Brian Davies obituary

Brian Davies obituary (1935 – 2022)

Founder of the International Fund for Animal Welfare (IFAW), protector of seals and successful campaigner to ban hunting with hounds.

Brian Davies has died in America on 27th December 2022, at the age of 87. Born in Wales in 1935 Brian emigrated to Canada as a young man and joined the Canadian Army, resigning in 1961 to work for the New Brunswick SPCA.

From the beginning of his new career with animals Brian was an innovator. He stood for Animal Protection and not Conservation. He was a champion for the "underdogs" - the animals themselves. Indeed, he developed a cool contempt at that time for the new Conservation movement that he believed was often being organised by hunters who wished to conserve wildlife in order to be able to kill it for fun.

In 1969 he set up his own organisation calling it the International Fund for Animal Welfare. Every word in its title mattered. Brian naturally thought big and was naturally practical. He saw that the animal welfare movement needed money, should be international in scope and should be aiming at political reforms that could help not just one or two animals at a time, but thousands of them.

As regards tactics, he proceeded to:-

  1. Raise millions of dollars (mostly in the UK)
  2. Use the money to procure face-to-face meetings with people who had the actual power to help the oppressed animals
  3. Persuade them to enact reforms

How did he raise funds so successfully? Early on Brian displayed an extraordinary ability to raise money for his cause. He had charisma. He sent out exciting pictures of himself in aeroplanes and helicopters on the ice flows rescuing seals from hunters who were viciously killing them with clubs. The language he used was colourful and emotive (but accurate). He described his successes in detail.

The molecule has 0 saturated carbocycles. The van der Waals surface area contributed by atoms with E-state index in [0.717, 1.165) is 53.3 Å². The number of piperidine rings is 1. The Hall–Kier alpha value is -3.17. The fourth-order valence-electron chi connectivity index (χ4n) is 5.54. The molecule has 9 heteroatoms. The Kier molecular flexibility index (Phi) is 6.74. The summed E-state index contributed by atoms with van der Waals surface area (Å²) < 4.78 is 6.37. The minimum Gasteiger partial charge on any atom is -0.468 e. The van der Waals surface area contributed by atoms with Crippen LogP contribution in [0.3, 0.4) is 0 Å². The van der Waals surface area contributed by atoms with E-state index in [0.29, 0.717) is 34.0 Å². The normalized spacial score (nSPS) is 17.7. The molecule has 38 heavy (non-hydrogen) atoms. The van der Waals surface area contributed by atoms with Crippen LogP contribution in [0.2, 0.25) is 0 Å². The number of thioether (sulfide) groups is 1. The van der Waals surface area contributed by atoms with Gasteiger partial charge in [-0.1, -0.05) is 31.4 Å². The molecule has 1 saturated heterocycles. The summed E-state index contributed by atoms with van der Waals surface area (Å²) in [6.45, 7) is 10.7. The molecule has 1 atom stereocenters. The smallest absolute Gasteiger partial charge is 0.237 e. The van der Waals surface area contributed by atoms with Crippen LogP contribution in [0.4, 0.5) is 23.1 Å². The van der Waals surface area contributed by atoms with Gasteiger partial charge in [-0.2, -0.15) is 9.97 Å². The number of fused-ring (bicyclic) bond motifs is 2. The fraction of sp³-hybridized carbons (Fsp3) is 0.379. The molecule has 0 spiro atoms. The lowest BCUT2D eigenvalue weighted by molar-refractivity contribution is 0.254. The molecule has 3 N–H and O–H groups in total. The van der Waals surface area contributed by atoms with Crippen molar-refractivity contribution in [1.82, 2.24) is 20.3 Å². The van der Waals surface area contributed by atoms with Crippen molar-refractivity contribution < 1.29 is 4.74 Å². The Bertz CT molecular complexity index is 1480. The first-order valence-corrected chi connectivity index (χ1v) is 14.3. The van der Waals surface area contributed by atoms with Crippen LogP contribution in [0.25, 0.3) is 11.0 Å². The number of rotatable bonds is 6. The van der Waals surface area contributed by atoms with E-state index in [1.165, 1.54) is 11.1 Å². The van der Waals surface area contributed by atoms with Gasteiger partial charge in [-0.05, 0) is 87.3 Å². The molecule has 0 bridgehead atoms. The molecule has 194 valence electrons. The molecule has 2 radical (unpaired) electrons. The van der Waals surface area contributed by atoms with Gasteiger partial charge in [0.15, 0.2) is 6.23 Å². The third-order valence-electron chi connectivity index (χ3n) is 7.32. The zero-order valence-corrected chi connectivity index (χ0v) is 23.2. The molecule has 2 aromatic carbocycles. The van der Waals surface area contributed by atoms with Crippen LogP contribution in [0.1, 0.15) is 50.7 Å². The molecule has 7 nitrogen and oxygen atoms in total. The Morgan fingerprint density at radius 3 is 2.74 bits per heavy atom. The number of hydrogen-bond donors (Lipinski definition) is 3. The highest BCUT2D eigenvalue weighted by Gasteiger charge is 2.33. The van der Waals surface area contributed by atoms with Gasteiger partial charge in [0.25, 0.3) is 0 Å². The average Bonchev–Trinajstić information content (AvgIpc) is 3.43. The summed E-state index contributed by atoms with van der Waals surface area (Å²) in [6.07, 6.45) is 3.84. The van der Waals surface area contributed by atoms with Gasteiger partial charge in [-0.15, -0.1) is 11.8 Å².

Brian rather despised organisations that remained parochial, or just met others who thought the same way as themselves, or avoided politics, were embarrassed by money or concentrated upon slow tactics such as the education of children. 

Brian wanted immediate political action! He got it by meeting Prime Ministers, Presidents and other people of power face to face. He showed them photos of cruelty to animals and the results of public opinion surveys (surveys that IFAW paid for) which showed that thousands of votes were potentially available to politicians who rooted for the animals.

People could see that Brian was getting results and that some of the beautiful seals were actually being saved by him. Gradually he built up a computerised list of several hundred thousand reliable donors around the world to whom he could appeal when he needed funds. (Brian and I often agreed that paying money to senior politicians was questionable but we were doing it for a good cause and not for ourselves). Every year Brian raised tens of millions of pounds for IFAW from Britain alone, all based upon his international campaigning. Even though Brian gave the Labour Party well over £1 million - apparently the largest political donation in British history, he never accepted any Honours at all, including the knighthood widely expected by the media.   

Brian gave money to all the British political parties but the largest donations went to the parties such as Labour that produced the best draft policies for animal protection. At a debate in the House of Lords, the Labour government came under repeated attacks from Conservative foxhunters for "accepting £1 million from the anti-foxhunters". Labour spokesman Lord Falconer found it hard to defend this so I explained to him that IFAW had also given £100,000 to the Conservative Party which they had gladly accepted.  Falconer said to the Chamber - "the fox hunters may not realise that the Conservative Party was also delighted to receive a six-figure sum from IFAW". There was a gasp of surprise, a sudden silence and the debate ended!